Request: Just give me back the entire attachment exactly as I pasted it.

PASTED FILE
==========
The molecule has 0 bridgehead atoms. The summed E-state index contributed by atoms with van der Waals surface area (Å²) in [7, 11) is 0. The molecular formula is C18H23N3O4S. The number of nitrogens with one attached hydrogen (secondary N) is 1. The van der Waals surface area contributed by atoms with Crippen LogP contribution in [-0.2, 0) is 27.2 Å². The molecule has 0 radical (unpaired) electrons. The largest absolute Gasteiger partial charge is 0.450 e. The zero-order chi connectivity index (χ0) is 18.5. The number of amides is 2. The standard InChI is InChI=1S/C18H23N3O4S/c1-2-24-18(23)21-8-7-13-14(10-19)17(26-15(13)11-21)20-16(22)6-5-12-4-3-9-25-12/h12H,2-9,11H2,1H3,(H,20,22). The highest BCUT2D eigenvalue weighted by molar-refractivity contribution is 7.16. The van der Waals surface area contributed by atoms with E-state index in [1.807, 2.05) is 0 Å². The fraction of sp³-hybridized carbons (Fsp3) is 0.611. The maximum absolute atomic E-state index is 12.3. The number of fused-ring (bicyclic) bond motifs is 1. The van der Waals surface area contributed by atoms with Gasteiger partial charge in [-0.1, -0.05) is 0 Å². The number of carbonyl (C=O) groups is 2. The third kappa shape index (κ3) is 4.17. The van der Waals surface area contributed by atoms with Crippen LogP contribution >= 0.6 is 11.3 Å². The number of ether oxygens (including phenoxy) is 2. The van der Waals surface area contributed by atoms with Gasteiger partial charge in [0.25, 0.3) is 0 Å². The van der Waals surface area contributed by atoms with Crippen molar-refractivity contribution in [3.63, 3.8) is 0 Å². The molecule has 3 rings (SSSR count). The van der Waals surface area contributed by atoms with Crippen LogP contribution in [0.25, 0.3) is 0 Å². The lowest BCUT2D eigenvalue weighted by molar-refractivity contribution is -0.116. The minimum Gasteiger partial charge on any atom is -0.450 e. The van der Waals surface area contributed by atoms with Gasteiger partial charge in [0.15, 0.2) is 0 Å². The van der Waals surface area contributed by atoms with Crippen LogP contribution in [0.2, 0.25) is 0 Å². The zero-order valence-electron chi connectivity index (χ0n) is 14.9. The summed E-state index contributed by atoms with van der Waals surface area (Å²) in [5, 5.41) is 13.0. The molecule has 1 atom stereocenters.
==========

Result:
The molecule has 0 bridgehead atoms. The summed E-state index contributed by atoms with van der Waals surface area (Å²) in [7, 11) is 0. The molecular formula is C18H23N3O4S. The number of nitrogens with one attached hydrogen (secondary N) is 1. The van der Waals surface area contributed by atoms with Crippen LogP contribution in [-0.2, 0) is 27.2 Å². The molecule has 0 radical (unpaired) electrons. The largest absolute Gasteiger partial charge is 0.450 e. The zero-order chi connectivity index (χ0) is 18.5. The number of amides is 2. The standard InChI is InChI=1S/C18H23N3O4S/c1-2-24-18(23)21-8-7-13-14(10-19)17(26-15(13)11-21)20-16(22)6-5-12-4-3-9-25-12/h12H,2-9,11H2,1H3,(H,20,22). The highest BCUT2D eigenvalue weighted by molar-refractivity contribution is 7.16. The van der Waals surface area contributed by atoms with E-state index in [1.807, 2.05) is 0 Å². The fraction of sp³-hybridized carbons (Fsp3) is 0.611. The maximum absolute atomic E-state index is 12.3. The number of fused-ring (bicyclic) bond motifs is 1. The van der Waals surface area contributed by atoms with Gasteiger partial charge in [-0.1, -0.05) is 0 Å². The number of carbonyl (C=O) groups is 2. The third kappa shape index (κ3) is 4.17. The van der Waals surface area contributed by atoms with Crippen LogP contribution >= 0.6 is 11.3 Å². The number of ether oxygens (including phenoxy) is 2. The van der Waals surface area contributed by atoms with Gasteiger partial charge in [0.25, 0.3) is 0 Å². The van der Waals surface area contributed by atoms with Crippen molar-refractivity contribution in [3.63, 3.8) is 0 Å². The molecule has 3 rings (SSSR count). The van der Waals surface area contributed by atoms with Crippen LogP contribution in [0.25, 0.3) is 0 Å². The lowest BCUT2D eigenvalue weighted by molar-refractivity contribution is -0.116. The minimum Gasteiger partial charge on any atom is -0.450 e. The van der Waals surface area contributed by atoms with Gasteiger partial charge in [0.15, 0.2) is 0 Å². The van der Waals surface area contributed by atoms with Crippen LogP contribution in [0.2, 0.25) is 0 Å². The zero-order valence-electron chi connectivity index (χ0n) is 14.9. The summed E-state index contributed by atoms with van der Waals surface area (Å²) in [5, 5.41) is 13.0. The molecule has 1 atom stereocenters.